Williams should give Senna his fair share of track time

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Bruno Senna, Williams, Melbourne, 2012Williams will give their test driver Valtteri Bottas his second run in an F1 race weekend during practice for the Chinese Grand Prix tomorrow.

As in-season testing has been largely banned since 2009, this is the best way for teams to give up-and-coming drivers valuable seat time in a current car.

The unfortunate down-side to this arrangement is that one of the teams’ regular race drivers must give up their car for 90 minutes of the four hours’ practice they get at a race.

Previously teams have tended to rotate which of their drivers has to give up their seat, to make sure neither is unfairly disadvantaged.

Force India did so with Paul di Resta in 2010, with Nico Hulkenberg and with Jules Bianchi this year. Renault and Lotus also operated similar arrangements last year.

But Williams have decided not to split the time evenly between their two drivers when running Bottas. Instead, Bruno Senna will have to give up his car every time Bottas is given a run. Pastor Maldonado will not have to give up his car as much as once.

With Bottas set to appear at every non-street race, Senna stands to miss out on over a dozen practice sessions this year – a significant amount of time which will leave him playing catch-up to his team mate almost every weekend.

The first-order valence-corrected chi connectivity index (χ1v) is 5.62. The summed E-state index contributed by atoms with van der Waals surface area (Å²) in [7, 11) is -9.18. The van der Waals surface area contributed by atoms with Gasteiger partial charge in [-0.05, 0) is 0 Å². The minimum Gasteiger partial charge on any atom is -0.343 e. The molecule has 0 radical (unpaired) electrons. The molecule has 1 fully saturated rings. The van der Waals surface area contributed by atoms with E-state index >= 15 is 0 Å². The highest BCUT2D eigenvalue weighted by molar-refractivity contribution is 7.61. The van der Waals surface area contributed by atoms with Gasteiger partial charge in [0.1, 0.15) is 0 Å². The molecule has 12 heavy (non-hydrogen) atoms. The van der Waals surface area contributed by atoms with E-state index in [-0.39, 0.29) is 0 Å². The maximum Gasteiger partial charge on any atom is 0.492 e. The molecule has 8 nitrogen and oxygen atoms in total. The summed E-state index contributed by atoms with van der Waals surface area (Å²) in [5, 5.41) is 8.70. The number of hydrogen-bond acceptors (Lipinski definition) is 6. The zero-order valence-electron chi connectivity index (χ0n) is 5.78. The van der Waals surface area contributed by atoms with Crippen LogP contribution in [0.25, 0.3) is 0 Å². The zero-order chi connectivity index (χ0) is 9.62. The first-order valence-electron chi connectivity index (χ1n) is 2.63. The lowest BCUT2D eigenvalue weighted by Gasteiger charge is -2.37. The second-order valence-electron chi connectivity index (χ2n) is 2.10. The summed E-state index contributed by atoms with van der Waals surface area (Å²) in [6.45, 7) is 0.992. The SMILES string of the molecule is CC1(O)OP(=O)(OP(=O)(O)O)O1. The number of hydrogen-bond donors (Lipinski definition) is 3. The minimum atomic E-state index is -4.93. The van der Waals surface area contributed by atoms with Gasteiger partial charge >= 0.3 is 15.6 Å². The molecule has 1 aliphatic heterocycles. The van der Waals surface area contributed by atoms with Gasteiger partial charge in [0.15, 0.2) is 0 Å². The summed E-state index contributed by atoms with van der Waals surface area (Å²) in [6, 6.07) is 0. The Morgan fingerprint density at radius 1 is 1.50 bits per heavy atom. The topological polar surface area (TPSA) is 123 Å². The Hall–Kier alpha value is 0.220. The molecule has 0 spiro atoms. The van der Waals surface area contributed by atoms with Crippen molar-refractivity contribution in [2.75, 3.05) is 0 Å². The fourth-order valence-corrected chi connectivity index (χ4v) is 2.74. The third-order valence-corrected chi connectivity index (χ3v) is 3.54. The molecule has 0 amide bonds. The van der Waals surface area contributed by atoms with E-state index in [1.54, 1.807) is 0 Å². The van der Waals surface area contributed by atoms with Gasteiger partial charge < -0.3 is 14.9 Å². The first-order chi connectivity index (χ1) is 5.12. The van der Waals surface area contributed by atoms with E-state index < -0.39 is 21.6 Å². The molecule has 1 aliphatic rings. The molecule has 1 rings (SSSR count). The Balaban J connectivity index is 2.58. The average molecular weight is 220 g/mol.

This unfair and unsporting arrangement reflects poorly on one of the sport’s most historic teams.

It’s true that it’s not always possible for teams to give their drivers exactly equal treatment. For example, when there is only one example of a new part available.

But this is different: as their rivals have demonstrated, there is no reason why Williams shouldn’t be able to swap which of their drivers has to give their seat up.

Valtteri Bottas, Williams, Sepang, 2012Given that, it raises further questions about whether Williams are prioritising drivers based on their talent or the amount of money each brings to the team.

It is especially unfortunate this should happen to Senna, who has always been playing catch-up to his peers when it comes to track time.

He spent almost a decade of his youth out of motor racing following the death of his uncle Ayrton Senna.

When the younger Senna signed with Williams he was mindful of the historic association between his uncle and the team, and was at pains to point out his family had given the move their blessing.

I wonder if they did so knowing he was going to receive such shabby, second-class treatment.

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